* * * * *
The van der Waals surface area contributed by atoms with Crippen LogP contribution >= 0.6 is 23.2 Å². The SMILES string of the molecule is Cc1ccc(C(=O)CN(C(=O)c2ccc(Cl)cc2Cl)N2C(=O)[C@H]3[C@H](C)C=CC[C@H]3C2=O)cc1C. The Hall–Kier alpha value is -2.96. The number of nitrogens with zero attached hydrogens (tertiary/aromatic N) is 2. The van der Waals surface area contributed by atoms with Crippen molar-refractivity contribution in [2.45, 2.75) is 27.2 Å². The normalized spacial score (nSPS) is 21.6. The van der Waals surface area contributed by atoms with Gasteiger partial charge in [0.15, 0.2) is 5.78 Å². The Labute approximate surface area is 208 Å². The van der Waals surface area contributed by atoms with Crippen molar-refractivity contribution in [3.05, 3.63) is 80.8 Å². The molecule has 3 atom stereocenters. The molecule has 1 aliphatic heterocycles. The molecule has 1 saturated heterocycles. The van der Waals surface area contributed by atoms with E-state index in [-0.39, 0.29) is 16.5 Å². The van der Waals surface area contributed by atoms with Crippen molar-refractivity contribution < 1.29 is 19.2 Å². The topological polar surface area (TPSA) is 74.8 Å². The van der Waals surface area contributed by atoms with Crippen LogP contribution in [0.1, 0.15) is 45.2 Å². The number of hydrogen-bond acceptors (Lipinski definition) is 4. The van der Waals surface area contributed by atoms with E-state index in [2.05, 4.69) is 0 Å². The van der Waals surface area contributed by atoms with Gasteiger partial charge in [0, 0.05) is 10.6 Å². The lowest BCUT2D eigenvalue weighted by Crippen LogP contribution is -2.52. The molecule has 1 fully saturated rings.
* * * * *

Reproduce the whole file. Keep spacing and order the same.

The van der Waals surface area contributed by atoms with Crippen LogP contribution >= 0.6 is 23.2 Å². The SMILES string of the molecule is Cc1ccc(C(=O)CN(C(=O)c2ccc(Cl)cc2Cl)N2C(=O)[C@H]3[C@H](C)C=CC[C@H]3C2=O)cc1C. The Hall–Kier alpha value is -2.96. The number of nitrogens with zero attached hydrogens (tertiary/aromatic N) is 2. The van der Waals surface area contributed by atoms with Crippen molar-refractivity contribution in [2.45, 2.75) is 27.2 Å². The normalized spacial score (nSPS) is 21.6. The van der Waals surface area contributed by atoms with Gasteiger partial charge in [0.15, 0.2) is 5.78 Å². The Labute approximate surface area is 208 Å². The van der Waals surface area contributed by atoms with Crippen molar-refractivity contribution in [3.05, 3.63) is 80.8 Å². The molecule has 3 atom stereocenters. The molecule has 1 aliphatic heterocycles. The molecule has 1 saturated heterocycles. The van der Waals surface area contributed by atoms with E-state index in [-0.39, 0.29) is 16.5 Å². The van der Waals surface area contributed by atoms with Crippen molar-refractivity contribution < 1.29 is 19.2 Å². The topological polar surface area (TPSA) is 74.8 Å². The van der Waals surface area contributed by atoms with Crippen LogP contribution in [0.1, 0.15) is 45.2 Å². The number of hydrogen-bond acceptors (Lipinski definition) is 4. The van der Waals surface area contributed by atoms with E-state index in [2.05, 4.69) is 0 Å². The van der Waals surface area contributed by atoms with Gasteiger partial charge in [0, 0.05) is 10.6 Å². The lowest BCUT2D eigenvalue weighted by Crippen LogP contribution is -2.52. The molecule has 1 fully saturated rings.